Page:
Solvent Deasphalting Process in Petroleum Refinery
Solvent Deasphalting is an extraction process used in petroleum refining to remove the asphaltenes from the refinery residues to prepare a suitable feedstock for catalytic conversion unit and lube base oil. In propane deasphalting, propane is used as an extraction fluid for the removal of asphaltenes. The de-asphalter unit is usually configured after the vacuum distillation tower. The output from the de-asphalter unit is de-asphalted oil (DAO) and asphalt pitch.
Asphaltenes are defined as the nonpolar and nonvolatile components of crude oil. They are insoluble in alkanes (normal pentane and normal heptane) but soluble in aromatics (benzene and toluene). The chemical properties of asphaltenes are not well known. In general, asphaltenes are known as complex organic matter, containing carbon, oxygen, nitrogen, and sulfur. The black colour of some crude oils and residuals is related to the presence of asphaltenes, which have not flocculated or precipitated. Asphaltenes have polar molecules with very high molecular weights.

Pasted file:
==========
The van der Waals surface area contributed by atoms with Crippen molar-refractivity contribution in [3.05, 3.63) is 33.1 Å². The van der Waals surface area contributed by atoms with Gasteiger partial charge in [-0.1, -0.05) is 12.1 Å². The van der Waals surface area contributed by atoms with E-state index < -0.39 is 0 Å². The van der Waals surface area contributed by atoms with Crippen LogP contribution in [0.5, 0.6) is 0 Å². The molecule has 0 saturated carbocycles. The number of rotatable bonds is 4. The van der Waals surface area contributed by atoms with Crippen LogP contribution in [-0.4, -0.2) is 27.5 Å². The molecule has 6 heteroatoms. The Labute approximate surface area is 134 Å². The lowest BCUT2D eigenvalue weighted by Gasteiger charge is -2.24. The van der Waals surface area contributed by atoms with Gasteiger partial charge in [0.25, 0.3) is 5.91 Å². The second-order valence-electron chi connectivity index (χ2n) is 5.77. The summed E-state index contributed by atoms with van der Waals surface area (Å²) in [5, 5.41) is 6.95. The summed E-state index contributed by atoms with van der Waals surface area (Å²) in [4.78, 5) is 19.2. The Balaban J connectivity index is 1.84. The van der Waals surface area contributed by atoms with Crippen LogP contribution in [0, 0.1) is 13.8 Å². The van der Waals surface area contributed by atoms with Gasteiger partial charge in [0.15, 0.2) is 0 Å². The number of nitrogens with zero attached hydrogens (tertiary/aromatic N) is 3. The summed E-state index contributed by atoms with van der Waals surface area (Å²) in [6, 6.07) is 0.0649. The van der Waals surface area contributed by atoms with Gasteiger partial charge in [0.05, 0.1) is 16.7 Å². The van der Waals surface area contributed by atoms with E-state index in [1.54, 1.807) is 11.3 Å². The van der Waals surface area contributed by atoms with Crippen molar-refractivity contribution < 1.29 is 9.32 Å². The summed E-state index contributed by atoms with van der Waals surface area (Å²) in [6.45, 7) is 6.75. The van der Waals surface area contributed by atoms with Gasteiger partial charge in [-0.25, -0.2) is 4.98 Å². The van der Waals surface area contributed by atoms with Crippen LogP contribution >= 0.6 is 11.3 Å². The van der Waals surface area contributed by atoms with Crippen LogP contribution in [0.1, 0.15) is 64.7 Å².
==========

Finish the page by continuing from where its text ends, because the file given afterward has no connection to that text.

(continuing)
Applications of Solvent Deasphalting Unit
Solvent deasphalting (SDA) is applied as part of a bottom-of-the-barrel upgrading solution that separates higher-quality components from heavy residues and other heavy petroleum feedstocks using solvent extraction and supercritical solvent recovery technology. Following are some applications of SDA in petroleum refineries;
- SDA (Solvent Deasphalted) pitch can be used in the manufacturing of asphalts and cement and as a blending component in refinery fuel oil pools. Other potential uses of SDA pitch include the production of hydrogen, synthesis gas, or low-Btu fuel gas and as a solid-fuel blending component.